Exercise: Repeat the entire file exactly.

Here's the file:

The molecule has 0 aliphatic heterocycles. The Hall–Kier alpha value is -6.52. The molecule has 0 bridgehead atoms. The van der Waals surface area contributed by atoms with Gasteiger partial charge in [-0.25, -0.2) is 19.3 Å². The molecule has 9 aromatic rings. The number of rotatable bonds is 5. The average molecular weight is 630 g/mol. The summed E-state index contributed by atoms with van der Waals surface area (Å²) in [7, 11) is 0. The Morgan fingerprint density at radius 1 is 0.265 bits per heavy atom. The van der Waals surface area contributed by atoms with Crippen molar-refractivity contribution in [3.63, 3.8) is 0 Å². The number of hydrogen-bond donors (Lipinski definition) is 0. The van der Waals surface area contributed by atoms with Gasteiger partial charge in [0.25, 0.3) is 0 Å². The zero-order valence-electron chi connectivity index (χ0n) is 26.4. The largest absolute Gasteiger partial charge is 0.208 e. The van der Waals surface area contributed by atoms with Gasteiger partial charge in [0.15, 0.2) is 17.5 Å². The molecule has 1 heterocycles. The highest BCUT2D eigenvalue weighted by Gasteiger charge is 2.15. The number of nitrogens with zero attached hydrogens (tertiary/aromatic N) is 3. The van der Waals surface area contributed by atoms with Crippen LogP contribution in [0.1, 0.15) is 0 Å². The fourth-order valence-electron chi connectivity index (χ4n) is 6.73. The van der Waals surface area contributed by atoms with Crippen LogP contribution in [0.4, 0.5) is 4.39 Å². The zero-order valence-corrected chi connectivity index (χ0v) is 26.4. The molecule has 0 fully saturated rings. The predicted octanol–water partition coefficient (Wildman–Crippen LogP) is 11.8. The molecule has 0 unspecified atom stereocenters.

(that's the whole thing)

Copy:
The molecule has 0 aliphatic heterocycles. The Hall–Kier alpha value is -6.52. The molecule has 0 bridgehead atoms. The van der Waals surface area contributed by atoms with Gasteiger partial charge in [-0.25, -0.2) is 19.3 Å². The molecule has 9 aromatic rings. The number of rotatable bonds is 5. The average molecular weight is 630 g/mol. The summed E-state index contributed by atoms with van der Waals surface area (Å²) in [7, 11) is 0. The Morgan fingerprint density at radius 1 is 0.265 bits per heavy atom. The van der Waals surface area contributed by atoms with Crippen molar-refractivity contribution in [3.63, 3.8) is 0 Å². The number of hydrogen-bond donors (Lipinski definition) is 0. The van der Waals surface area contributed by atoms with Gasteiger partial charge in [0.25, 0.3) is 0 Å². The zero-order valence-electron chi connectivity index (χ0n) is 26.4. The largest absolute Gasteiger partial charge is 0.208 e. The van der Waals surface area contributed by atoms with Gasteiger partial charge in [0.15, 0.2) is 17.5 Å². The molecule has 1 heterocycles. The highest BCUT2D eigenvalue weighted by Gasteiger charge is 2.15. The number of nitrogens with zero attached hydrogens (tertiary/aromatic N) is 3. The van der Waals surface area contributed by atoms with Crippen LogP contribution in [0.1, 0.15) is 0 Å². The fourth-order valence-electron chi connectivity index (χ4n) is 6.73. The van der Waals surface area contributed by atoms with Crippen LogP contribution in [0.4, 0.5) is 4.39 Å². The zero-order valence-corrected chi connectivity index (χ0v) is 26.4. The molecule has 0 fully saturated rings. The predicted octanol–water partition coefficient (Wildman–Crippen LogP) is 11.8. The molecule has 0 unspecified atom stereocenters.